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22 Distance constraints: Estimate A B ED H FG C 1 1 1 3 3 1 3 1 3 9 A jj+1j+2j+3j+4j+5 j+6j+7j+8j+9 H

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23 Distance constraints: Optimal A B ED H FG C 1 1 1 3 3 1 3 1 3 [1,1] [10,10] [2,3] [5,6] [6,7] [2,3] propagate latency propagate all-diff Not optimal: A 1 H 10 Estimate: H A + 9

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24 Distance constraints: Optimal Optimal: H A + 10 A B ED H FG C 1 1 1 3 3 1 3 1 3 [1,1] [10,10] [2,3] [5,6] [6,7] [2,3] propagate latency Not optimal: A 1 H 10 Estimate: H A + 9 propagate all-diff inconsistent

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25 Improvements to constraint model 1. Distance constraints constraints over nodes which define regions 2. Predecessor and successor constraints constraints over nodes with multiple predecessors or multiple successors 3. Safe pruning constraint global constraint 4. Dominance constraints constraints based on graph isomorphism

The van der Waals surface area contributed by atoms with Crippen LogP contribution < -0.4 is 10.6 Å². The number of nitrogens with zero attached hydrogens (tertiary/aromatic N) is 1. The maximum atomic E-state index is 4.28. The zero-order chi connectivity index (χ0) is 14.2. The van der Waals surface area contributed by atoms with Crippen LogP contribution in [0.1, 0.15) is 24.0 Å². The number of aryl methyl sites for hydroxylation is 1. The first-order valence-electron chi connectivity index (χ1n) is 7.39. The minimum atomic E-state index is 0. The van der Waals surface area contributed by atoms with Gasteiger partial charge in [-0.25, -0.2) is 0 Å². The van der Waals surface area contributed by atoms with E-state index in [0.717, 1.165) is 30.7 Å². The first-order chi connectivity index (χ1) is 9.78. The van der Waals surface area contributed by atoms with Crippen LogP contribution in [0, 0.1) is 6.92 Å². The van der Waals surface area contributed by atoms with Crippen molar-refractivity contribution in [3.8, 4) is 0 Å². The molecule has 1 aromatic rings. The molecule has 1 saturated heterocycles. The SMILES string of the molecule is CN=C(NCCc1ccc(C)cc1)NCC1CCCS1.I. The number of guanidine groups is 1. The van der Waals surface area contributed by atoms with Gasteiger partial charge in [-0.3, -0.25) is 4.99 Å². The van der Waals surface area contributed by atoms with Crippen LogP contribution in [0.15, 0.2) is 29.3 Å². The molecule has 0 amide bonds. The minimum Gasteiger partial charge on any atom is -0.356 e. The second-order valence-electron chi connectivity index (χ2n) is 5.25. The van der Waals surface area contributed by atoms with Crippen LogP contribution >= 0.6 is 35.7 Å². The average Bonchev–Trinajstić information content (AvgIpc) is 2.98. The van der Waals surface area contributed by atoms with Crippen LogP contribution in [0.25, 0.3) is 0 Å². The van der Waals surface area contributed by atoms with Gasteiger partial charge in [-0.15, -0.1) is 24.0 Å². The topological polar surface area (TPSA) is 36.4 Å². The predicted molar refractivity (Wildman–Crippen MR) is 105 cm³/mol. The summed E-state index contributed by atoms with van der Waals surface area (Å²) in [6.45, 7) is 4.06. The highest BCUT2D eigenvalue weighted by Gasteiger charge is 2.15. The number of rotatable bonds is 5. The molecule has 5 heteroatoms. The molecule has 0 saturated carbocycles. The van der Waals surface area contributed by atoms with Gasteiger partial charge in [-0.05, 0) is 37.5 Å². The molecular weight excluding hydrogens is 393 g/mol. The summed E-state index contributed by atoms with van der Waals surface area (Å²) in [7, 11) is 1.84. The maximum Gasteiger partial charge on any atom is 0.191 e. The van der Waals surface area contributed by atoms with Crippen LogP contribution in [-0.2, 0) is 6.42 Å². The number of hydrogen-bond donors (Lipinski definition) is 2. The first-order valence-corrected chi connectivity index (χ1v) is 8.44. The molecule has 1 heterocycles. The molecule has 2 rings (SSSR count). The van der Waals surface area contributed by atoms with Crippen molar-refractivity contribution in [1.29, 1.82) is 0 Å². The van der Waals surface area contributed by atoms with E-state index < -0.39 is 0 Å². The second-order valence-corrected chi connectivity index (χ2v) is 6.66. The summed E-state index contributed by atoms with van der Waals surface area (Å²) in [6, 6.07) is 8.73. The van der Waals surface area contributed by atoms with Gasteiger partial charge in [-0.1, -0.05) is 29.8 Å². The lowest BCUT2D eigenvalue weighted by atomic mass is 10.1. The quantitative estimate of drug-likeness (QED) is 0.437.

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26 Predecessor constraints [4, ] 3 1 A B DCE H FG 3 3 2 2 1 1 1 [,14] [5,9] [8,12] [9,12] [5,9][6,9] [5,8] 7 11

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27 Predecessor constraints DE G A B C H F [4, ] 1 1 3 1 2 1 2 [,14] 3 3 [5,9] [8,12] [9,12] [5,9][6,9] [5,8] 7 11 [9,12] 56789

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28 Predecessor constraints [4, ] 3 1 A B DCE H FG 3 3 2 2 1 1 1 [,14] [5,9] [8,12] [9,12] [5,9][6,9] [5,8] 7 11 [9,12] [12,14] 9101112

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29 Successor constraints [4, ] 3 1 A B DCE H FG 3 3 2 2 1 1 1 [,14] [5,9] [8,12] [9,12] [5,9][6,9] [5,8] 7 11 [9,12] [12,14] [4,6] 6789